A match made in film heaven – Kōbō Abe & Teshigahara

Posted: December 26, 2010 in 3x, Directors
Tags: , , , , ,

Japanese writer, photographer and inventor Kōbō Abe has often been compared to Kafka and Camus for his existential explorations of human individuality and freedom. But being a photographer and having an eye for surreal images, his texts are often very visual, detailed and overwhelmingly vivid, basically begging to be made into films. Along comes fellow Japanese renaissance man Hiroshi Teshigahara, a master of avant-garde filmmaking, and makes literary history into film history by retelling Kōbō Abe’s existential stories in such a cinematic language that is rarely equaled, never surpassed. Teshigahara not only understands Abe perfectly, but also seems to have a special sensibility for finding just the right frame, just the right image and just the right face to translate existential anxieties to the screen.
Their first collaboration is also the least known, Otoshiana (Pitfall, 1962). A miner and his young son drift from one workplace to another dreaming of security and earning a place in the world. Contracted for a promising new job, the man walks towards his violent death on an abandoned road, and “wakes up” as a ghost, eager to find out why he was killed. The answers, however, are not comforting and cannot bring peace. And most importantly, his death, just as his life, seems to lack any trace of individuality. The thought of sharing a face and of sharing the life and fate of others emerges here for the first time, but it will come back more elaborately in The Face of Another. Here is the official trailer of the film.
Sunna no onna (Woman in the Dunes, 1964) is the unquestionable masterpiece of the Abe-Teshigahara collaborations. A teacher and amateur entomologist is trapped by some villagers into sharing the endless struggle of a woman living among all-invasive sand dunes. The suffocating atmosphere created by the sand, the seemingly useless work of shoveling it every night and the man’s resistance, revolt and ultimate acceptance all allude strongly to Camus’ Myth of Sisyphus, but with several other layers added to it, such as desperate sexuality, sense of community and endless inventiveness. Here is a video essay instead of a trailer, although you should definitely watch the film first.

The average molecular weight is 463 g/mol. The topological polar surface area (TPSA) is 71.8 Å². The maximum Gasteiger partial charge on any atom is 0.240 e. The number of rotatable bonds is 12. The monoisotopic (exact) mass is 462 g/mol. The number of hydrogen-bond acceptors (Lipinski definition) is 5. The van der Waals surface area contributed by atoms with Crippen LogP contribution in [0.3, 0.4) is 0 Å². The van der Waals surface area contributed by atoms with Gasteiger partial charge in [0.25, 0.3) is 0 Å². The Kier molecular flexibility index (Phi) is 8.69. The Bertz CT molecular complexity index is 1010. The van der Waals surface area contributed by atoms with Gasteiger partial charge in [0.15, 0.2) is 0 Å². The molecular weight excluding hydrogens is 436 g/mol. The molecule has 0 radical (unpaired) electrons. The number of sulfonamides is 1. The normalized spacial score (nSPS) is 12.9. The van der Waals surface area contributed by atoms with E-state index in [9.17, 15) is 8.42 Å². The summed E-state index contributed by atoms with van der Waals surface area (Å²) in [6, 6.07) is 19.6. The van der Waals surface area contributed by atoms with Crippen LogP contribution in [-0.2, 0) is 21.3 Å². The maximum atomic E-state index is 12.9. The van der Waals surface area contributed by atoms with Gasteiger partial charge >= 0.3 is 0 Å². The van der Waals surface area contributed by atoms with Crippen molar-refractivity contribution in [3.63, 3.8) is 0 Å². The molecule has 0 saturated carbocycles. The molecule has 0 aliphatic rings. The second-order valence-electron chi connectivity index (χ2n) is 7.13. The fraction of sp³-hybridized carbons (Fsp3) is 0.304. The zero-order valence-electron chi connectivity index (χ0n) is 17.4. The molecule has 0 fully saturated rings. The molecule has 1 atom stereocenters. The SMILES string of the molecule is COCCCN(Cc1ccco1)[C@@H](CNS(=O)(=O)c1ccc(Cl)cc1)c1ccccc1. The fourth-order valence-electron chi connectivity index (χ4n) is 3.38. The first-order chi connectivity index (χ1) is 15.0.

Finally, Tanin no kao (The Face of Another, 1966) completes the trilogy with a change of scenery (to the city) that allows for a shift of perspective on previously depicted existential questions, as well as for certain previously untouched issues to emerge (as, for example, that of nuclear war). A man is badly injured in a work accident, his face destroyed and his sense of self shaking. A psychiatrist makes him a mask, copying the face of a random man (incidentally, the actor who played the miner in Pitfall, and who, even in that first film, had his face duplicated) and they start experimenting with the idea of being someone else, free of oneself and of moral standards that come from individuality. This is my favorite of the collaborations, firsts, because the urban context makes the story less allegorical and more easy for me to relate to, second, because of the sheer beauty and complexity of both story and image, and third, because of the much more nuanced female characters who in my opinion sometimes overshadow the male heroes.
Here is the haunting German waltz from the pub scene. All of the three films feature incredibly powerful soundtracks by composer Tôru Takemitsu.

  1. George says:

    Niki Jumpei speaks perhaps for them both in The Woman in the Dunes (p.68): “I have considerable doubt about a system of education that imputes meaning to life.”

  2. […] I read the book, by Kōbō Abe, and wondered if the film followed it closely. Finally, about ten years ago, I was able to get a VHS copy at an avant-guard video store. I was very disappointed. The transfer was so bad all I could see was a blur. It really made no sense. I hoped the original was better than this horrible copy of a copy of a copy. […]

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